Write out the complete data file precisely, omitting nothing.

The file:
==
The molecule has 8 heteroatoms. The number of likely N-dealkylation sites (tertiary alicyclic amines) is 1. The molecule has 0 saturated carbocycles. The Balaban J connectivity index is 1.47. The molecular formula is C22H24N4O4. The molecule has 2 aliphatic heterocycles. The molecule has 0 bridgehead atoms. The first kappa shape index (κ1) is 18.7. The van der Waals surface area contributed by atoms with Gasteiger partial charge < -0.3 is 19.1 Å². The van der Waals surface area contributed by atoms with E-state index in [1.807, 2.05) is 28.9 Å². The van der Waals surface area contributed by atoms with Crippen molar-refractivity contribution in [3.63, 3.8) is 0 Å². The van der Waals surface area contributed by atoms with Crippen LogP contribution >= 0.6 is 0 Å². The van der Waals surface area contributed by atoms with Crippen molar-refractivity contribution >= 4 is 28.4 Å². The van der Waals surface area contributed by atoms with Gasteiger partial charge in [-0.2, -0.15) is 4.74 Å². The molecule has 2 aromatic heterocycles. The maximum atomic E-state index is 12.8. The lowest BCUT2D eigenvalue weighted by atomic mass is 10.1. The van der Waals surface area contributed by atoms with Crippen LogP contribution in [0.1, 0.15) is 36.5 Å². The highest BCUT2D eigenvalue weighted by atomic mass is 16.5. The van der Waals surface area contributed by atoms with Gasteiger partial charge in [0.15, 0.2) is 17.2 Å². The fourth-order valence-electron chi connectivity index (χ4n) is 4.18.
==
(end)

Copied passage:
The molecule has 8 heteroatoms. The number of likely N-dealkylation sites (tertiary alicyclic amines) is 1. The molecule has 0 saturated carbocycles. The Balaban J connectivity index is 1.47. The molecular formula is C22H24N4O4. The molecule has 2 aliphatic heterocycles. The molecule has 0 bridgehead atoms. The first kappa shape index (κ1) is 18.7. The van der Waals surface area contributed by atoms with Gasteiger partial charge < -0.3 is 19.1 Å². The van der Waals surface area contributed by atoms with E-state index in [1.807, 2.05) is 28.9 Å². The van der Waals surface area contributed by atoms with Crippen molar-refractivity contribution in [3.63, 3.8) is 0 Å². The van der Waals surface area contributed by atoms with Crippen LogP contribution >= 0.6 is 0 Å². The van der Waals surface area contributed by atoms with Crippen molar-refractivity contribution >= 4 is 28.4 Å². The van der Waals surface area contributed by atoms with Gasteiger partial charge in [-0.2, -0.15) is 4.74 Å². The molecule has 2 aromatic heterocycles. The maximum atomic E-state index is 12.8. The lowest BCUT2D eigenvalue weighted by atomic mass is 10.1. The van der Waals surface area contributed by atoms with Crippen LogP contribution in [0.1, 0.15) is 36.5 Å². The highest BCUT2D eigenvalue weighted by atomic mass is 16.5. The van der Waals surface area contributed by atoms with Gasteiger partial charge in [0.15, 0.2) is 17.2 Å². The fourth-order valence-electron chi connectivity index (χ4n) is 4.18.